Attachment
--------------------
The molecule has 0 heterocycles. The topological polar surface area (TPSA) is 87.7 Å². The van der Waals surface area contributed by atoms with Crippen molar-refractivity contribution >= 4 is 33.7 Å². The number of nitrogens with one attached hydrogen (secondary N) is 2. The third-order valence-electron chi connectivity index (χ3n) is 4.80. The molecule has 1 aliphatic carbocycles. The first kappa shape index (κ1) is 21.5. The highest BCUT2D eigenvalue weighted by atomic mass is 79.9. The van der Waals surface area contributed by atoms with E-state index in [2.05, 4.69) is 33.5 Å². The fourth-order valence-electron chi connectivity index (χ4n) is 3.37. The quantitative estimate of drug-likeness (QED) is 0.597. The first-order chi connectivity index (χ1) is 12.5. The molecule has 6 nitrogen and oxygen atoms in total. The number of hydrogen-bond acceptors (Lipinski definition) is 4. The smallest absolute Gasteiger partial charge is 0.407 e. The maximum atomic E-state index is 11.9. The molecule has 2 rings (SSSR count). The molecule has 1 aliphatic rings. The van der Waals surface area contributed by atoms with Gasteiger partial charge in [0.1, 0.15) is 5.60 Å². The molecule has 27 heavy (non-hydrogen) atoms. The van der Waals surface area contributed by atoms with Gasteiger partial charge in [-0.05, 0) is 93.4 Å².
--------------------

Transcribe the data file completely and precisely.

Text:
The molecule has 0 heterocycles. The topological polar surface area (TPSA) is 87.7 Å². The van der Waals surface area contributed by atoms with Crippen molar-refractivity contribution >= 4 is 33.7 Å². The number of nitrogens with one attached hydrogen (secondary N) is 2. The third-order valence-electron chi connectivity index (χ3n) is 4.80. The molecule has 1 aliphatic carbocycles. The first kappa shape index (κ1) is 21.5. The highest BCUT2D eigenvalue weighted by atomic mass is 79.9. The van der Waals surface area contributed by atoms with E-state index in [2.05, 4.69) is 33.5 Å². The fourth-order valence-electron chi connectivity index (χ4n) is 3.37. The quantitative estimate of drug-likeness (QED) is 0.597. The first-order chi connectivity index (χ1) is 12.5. The molecule has 6 nitrogen and oxygen atoms in total. The number of hydrogen-bond acceptors (Lipinski definition) is 4. The smallest absolute Gasteiger partial charge is 0.407 e. The maximum atomic E-state index is 11.9. The molecule has 2 rings (SSSR count). The molecule has 1 aliphatic rings. The van der Waals surface area contributed by atoms with Gasteiger partial charge in [0.1, 0.15) is 5.60 Å². The molecule has 27 heavy (non-hydrogen) atoms. The van der Waals surface area contributed by atoms with Gasteiger partial charge in [-0.05, 0) is 93.4 Å².